The fourth learning has to do with personality. Ronnie is somewhat eccentric, one of the last hippies. His stories are great to listen to, and he has a keen sense of humour. He says he is a drunk and not an alcoholic. The difference is that an alcoholic goes to meetings, while he goes to pubs. However, you would make a mistake were you to underestimate this so-called drunk. In the same way, you would make an equally big mistake were you to underestimate his business sense. You need to differentiate between the businessman and the personality. His quiet charisma adds a lot to the ambience of the place. You do not need to be this 2 meter giant with an extroverted personality to be successful! According to one of my students, Monique, Ronnie’s pub seems to be an extension of his personality, and I couldn’t agree more. While its good while he is still around, the challenge will be to keep it successful once he is no longer there.
My fifth learning is the notion that you need just as much control that is necessary to prevent chaos. According to Ronnie, people do not what to hear they can’t bring their animals to the pub. If buses drive past and want to use his toilet without buying something, he lets them. He himself is a smoker and his pub is therefore a smokers’ pub. He tells the story where they hosted a lot of bikers. One of them asked Ronnie what he wanted for the carpet in his pub. He mentioned some or other ridiculous figure. The guy subsequently paid the money, took his bike, and burnt a circle in the middle of the carpet! Too many rules and controls place constraints on the customers.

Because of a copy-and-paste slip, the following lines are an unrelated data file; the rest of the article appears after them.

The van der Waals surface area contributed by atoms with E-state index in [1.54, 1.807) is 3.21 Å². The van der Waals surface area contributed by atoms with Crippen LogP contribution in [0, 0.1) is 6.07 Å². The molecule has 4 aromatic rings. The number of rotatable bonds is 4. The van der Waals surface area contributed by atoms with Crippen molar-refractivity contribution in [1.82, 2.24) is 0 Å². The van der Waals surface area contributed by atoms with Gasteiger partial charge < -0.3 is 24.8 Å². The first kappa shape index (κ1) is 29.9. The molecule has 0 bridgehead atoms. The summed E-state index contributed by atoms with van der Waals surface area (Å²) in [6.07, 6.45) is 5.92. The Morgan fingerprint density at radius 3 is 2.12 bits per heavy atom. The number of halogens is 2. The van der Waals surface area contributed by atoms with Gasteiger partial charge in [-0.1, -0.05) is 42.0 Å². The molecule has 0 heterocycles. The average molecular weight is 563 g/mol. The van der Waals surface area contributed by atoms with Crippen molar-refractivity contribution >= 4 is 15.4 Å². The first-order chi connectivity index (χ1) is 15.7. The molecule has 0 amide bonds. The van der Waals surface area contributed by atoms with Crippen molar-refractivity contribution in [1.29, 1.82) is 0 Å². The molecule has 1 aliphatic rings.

Another of my students (Charlie) made the point (Learning 6) that success is not a “paint by numbers” story. You need to be on the lookout for whatever comes your way, while still being true to who you are. There is no simple step 1, then step 2, etc. Also, nobody has the recipe for success. Ronnie first wanted to start with a farm stall. Apparently that did not work. So he decided to start a pub, with the reasoning that if that did not work out, they could at least be their own best clients and drink up their inventory! Deal with the complexities and try to simplify them.
Learning 6 is closely aligned with Learning 7, namely the power of serendipity. It was apparently only after his friends painted the “sex” after Ronnies and before Shop, that the pub became a hit and a tourist destination. Also, had his farm stall been somewhat successful, he might have stuck with it, and found himself far less successful than currently the case.
Learning 8 is an old one, i.e. cash is king! This is especially true for a small business such as Ronnies. You cannot afford to have too much cash and your margins need to be high enough to ensure that you can make a living. All of this obviously without scaring off your customers! The trick is to charge what the market will bear!
Learning 9 is going to be important. Ronnie has officially retired. As with all family businesses, succession planning is crucial. Ronnie’s son has taken over. Will he be able to continue his father’s success? Does he have the same charisma as his old man? Only time will tell!
Learning 10 is also an old one. You need to enjoy yourself and not take yourself too seriously. Ronnie is clearly having fun and enjoys himself thoroughly! We all could take this lesson to heart!
The biggest lesson of all is probably that no entity is too small or insignificant to learn from. It all depends on your attitude! Thanks Ronnie. Your attitude and approach is a lesson for us all!